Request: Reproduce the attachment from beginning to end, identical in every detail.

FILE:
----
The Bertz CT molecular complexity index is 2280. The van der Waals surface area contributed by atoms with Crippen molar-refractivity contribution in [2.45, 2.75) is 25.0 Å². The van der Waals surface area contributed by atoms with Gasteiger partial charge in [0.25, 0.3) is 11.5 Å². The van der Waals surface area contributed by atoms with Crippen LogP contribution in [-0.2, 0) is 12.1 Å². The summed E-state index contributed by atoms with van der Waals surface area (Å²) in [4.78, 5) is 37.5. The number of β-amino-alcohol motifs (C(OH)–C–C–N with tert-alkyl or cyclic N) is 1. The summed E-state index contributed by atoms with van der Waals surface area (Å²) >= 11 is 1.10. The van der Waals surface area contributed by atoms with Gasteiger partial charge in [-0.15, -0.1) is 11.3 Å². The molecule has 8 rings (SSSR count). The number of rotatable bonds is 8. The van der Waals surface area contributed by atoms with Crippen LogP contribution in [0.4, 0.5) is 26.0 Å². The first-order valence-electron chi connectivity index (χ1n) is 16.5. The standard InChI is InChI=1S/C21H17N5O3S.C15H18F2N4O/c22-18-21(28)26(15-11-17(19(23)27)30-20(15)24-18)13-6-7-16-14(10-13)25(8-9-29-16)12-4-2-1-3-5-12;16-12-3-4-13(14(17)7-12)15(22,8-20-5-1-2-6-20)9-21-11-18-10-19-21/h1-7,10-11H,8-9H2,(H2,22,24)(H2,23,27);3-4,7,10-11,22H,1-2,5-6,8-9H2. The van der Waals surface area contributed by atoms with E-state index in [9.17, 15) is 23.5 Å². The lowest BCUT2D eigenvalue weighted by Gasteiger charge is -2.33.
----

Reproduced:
The Bertz CT molecular complexity index is 2280. The van der Waals surface area contributed by atoms with Crippen molar-refractivity contribution in [2.45, 2.75) is 25.0 Å². The van der Waals surface area contributed by atoms with Gasteiger partial charge in [0.25, 0.3) is 11.5 Å². The van der Waals surface area contributed by atoms with Crippen LogP contribution in [-0.2, 0) is 12.1 Å². The summed E-state index contributed by atoms with van der Waals surface area (Å²) in [4.78, 5) is 37.5. The number of β-amino-alcohol motifs (C(OH)–C–C–N with tert-alkyl or cyclic N) is 1. The summed E-state index contributed by atoms with van der Waals surface area (Å²) >= 11 is 1.10. The van der Waals surface area contributed by atoms with Gasteiger partial charge in [-0.15, -0.1) is 11.3 Å². The molecule has 8 rings (SSSR count). The number of rotatable bonds is 8. The van der Waals surface area contributed by atoms with Crippen LogP contribution in [0.4, 0.5) is 26.0 Å². The first-order valence-electron chi connectivity index (χ1n) is 16.5. The standard InChI is InChI=1S/C21H17N5O3S.C15H18F2N4O/c22-18-21(28)26(15-11-17(19(23)27)30-20(15)24-18)13-6-7-16-14(10-13)25(8-9-29-16)12-4-2-1-3-5-12;16-12-3-4-13(14(17)7-12)15(22,8-20-5-1-2-6-20)9-21-11-18-10-19-21/h1-7,10-11H,8-9H2,(H2,22,24)(H2,23,27);3-4,7,10-11,22H,1-2,5-6,8-9H2. The van der Waals surface area contributed by atoms with E-state index in [9.17, 15) is 23.5 Å². The lowest BCUT2D eigenvalue weighted by Gasteiger charge is -2.33.